Testimonies from Fisheries Managers, Scientists, and Industry: Achievements, Lessons, and Advice
Troy W. Hartley and Alesia N. Read
A wide variety of cooperative fisheries research and management initiatives are underway throughout the United States and around the world. What have we learned from these examples, and how can we move the science and practice of cooperative fisheries research and management forward? Testimonies were gathered from participants in successful cooperative fisheries research and management examples worldwide to prepare panelists and audience participants for the fourth Sea Grant-sponsored American Fisheries Society symposium Partnerships for a Common Purpose: Cooperative Fisheries Research and Management.
Thirty-seven cases and key case participants were nominated by the symposium steering committee members. Based upon their knowledge of the field, the steering committee felt these cases were innovative and demonstrated important lessons on how to do cooperative research and management well. See Appendix A for the complete list and short descriptions of the 26 cooperative research and 11 cooperative-management cases, along with a breakdown of geographic distribution and scale of cases and stakeholder groups of the study participants. While a geographically diverse sample was sought, there are more cases from the northeast (35% of sample) and Pacific Northwest/Alaska (22%) than other regions (southeast Atlantic, 11%; Great Lakes, 8%; Canadian maritime, 8%; mid-Atlantic, 5%; non-U.S./non-Canadian, 5%; Gulf of Mexico, 3%; and U.S. nationwide, 3%). This was due in part to the case participants that responded to the solicitation, the geographic composition and case suggestions of the symposium steering committee members, as well as the recent expansion of cooperative research activities in the northeast, Pacific Northwest, and Alaska. The cases varied in size, complexity, and scale, ranging from local cases and issues, through regional, state, multistate/provincial, national, to multinational examples.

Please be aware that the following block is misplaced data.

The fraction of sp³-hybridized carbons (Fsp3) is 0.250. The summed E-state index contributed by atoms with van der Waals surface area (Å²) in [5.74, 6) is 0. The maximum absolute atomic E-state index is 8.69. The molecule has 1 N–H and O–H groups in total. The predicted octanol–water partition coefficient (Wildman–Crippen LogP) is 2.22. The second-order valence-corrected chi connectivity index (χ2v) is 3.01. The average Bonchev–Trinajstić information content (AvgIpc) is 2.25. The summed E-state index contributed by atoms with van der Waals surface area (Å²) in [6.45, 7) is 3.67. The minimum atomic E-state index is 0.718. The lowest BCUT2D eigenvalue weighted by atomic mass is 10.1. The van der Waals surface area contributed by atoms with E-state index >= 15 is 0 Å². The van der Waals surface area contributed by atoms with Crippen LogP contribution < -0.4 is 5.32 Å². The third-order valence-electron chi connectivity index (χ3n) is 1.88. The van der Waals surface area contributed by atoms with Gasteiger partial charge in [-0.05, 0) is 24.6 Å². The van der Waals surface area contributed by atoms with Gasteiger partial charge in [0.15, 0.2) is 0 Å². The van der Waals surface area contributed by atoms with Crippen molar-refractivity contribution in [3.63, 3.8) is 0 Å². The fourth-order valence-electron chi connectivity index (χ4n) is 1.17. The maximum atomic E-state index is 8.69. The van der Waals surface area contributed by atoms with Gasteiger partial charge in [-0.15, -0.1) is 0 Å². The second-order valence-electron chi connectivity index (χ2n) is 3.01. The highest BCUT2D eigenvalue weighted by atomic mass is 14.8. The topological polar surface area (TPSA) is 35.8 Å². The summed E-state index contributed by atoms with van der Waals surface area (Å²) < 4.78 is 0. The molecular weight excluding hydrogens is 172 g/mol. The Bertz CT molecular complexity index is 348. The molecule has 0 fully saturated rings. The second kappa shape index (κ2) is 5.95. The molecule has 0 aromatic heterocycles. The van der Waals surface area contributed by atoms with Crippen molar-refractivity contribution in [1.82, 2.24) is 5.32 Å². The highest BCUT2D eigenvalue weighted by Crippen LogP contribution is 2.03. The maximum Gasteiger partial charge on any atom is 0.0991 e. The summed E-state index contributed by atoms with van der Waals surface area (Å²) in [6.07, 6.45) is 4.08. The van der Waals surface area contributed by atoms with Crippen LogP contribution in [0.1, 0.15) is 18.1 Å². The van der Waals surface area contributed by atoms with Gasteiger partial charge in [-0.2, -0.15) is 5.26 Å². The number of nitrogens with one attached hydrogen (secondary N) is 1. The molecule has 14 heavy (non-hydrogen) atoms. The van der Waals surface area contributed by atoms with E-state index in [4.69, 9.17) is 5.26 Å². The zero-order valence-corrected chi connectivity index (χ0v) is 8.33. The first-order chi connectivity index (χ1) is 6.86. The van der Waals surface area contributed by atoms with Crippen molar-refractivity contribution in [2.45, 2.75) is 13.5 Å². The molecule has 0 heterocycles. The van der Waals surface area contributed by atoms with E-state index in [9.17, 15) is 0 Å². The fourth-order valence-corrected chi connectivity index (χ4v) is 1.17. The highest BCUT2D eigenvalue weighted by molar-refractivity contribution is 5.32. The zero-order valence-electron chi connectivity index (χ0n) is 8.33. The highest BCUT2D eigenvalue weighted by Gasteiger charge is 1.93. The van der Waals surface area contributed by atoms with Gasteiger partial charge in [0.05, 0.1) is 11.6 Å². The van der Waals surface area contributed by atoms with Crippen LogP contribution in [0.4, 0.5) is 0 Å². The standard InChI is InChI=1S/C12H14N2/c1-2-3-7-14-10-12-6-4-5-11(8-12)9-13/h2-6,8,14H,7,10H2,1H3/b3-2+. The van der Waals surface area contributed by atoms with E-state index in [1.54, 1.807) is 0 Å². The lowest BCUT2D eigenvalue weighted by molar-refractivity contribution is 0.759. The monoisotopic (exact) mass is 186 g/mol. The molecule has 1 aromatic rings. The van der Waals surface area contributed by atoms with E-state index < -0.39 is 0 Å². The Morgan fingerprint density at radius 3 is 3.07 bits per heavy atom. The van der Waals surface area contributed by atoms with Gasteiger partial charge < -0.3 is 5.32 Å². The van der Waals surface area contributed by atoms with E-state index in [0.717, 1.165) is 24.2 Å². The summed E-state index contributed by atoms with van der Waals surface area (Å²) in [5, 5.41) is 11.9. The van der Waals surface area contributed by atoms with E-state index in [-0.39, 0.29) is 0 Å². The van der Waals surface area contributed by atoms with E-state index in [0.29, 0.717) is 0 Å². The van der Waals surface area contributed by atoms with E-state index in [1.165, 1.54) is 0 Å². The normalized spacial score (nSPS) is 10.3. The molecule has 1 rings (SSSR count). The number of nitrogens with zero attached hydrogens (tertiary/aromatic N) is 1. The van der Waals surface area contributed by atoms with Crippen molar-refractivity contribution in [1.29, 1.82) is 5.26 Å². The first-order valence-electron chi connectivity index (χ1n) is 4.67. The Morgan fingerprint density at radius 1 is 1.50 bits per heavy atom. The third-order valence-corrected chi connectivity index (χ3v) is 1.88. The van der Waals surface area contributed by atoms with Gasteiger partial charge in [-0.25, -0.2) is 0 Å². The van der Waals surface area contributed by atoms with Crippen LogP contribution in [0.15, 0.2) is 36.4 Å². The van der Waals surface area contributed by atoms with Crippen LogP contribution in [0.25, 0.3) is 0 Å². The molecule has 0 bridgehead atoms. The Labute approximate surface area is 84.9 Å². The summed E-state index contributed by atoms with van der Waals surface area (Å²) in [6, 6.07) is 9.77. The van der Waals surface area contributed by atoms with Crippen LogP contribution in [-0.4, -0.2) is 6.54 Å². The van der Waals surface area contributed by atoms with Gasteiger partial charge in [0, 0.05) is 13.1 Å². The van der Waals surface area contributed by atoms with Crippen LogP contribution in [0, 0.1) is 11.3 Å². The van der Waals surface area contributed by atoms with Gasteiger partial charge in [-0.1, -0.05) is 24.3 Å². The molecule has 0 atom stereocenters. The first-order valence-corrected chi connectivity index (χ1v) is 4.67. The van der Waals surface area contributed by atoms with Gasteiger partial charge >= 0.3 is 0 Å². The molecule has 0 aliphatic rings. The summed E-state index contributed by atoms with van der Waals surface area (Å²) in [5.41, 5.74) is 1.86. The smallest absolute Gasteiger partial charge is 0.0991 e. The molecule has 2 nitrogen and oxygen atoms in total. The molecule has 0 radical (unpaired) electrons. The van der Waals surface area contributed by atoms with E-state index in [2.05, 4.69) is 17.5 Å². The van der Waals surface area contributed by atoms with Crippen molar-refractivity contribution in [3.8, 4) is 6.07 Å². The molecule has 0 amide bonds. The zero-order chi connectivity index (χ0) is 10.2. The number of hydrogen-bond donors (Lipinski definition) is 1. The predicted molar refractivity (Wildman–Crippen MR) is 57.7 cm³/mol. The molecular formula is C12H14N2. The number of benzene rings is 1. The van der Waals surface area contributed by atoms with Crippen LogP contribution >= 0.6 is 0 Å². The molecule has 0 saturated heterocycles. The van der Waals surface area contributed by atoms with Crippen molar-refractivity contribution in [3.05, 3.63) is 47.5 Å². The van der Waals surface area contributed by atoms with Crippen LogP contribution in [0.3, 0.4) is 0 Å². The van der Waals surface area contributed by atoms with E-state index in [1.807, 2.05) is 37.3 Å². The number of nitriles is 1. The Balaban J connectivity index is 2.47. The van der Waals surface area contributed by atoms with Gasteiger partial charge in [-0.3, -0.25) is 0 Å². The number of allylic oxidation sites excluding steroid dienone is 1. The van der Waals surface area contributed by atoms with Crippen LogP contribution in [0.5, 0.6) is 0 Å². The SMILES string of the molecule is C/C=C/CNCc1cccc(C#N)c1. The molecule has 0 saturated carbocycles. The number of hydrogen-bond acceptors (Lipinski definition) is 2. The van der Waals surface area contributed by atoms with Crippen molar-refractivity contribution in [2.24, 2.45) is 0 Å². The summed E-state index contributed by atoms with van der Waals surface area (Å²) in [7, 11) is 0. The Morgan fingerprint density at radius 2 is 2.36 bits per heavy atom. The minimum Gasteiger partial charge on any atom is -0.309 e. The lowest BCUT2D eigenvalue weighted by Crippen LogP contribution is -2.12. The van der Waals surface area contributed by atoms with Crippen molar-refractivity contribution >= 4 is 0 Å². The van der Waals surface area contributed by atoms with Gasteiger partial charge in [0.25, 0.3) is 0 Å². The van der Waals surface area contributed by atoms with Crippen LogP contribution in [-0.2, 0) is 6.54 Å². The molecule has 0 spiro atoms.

While some small cooperative projects had very few partners (e.g., one scientist and one or two fishermen on a research project) and focused on a very specific, local question, other research and management cases contained hundreds of formal partners and hundreds more informal or occasional collaborators and volunteers. The breadth of partner types was considerable: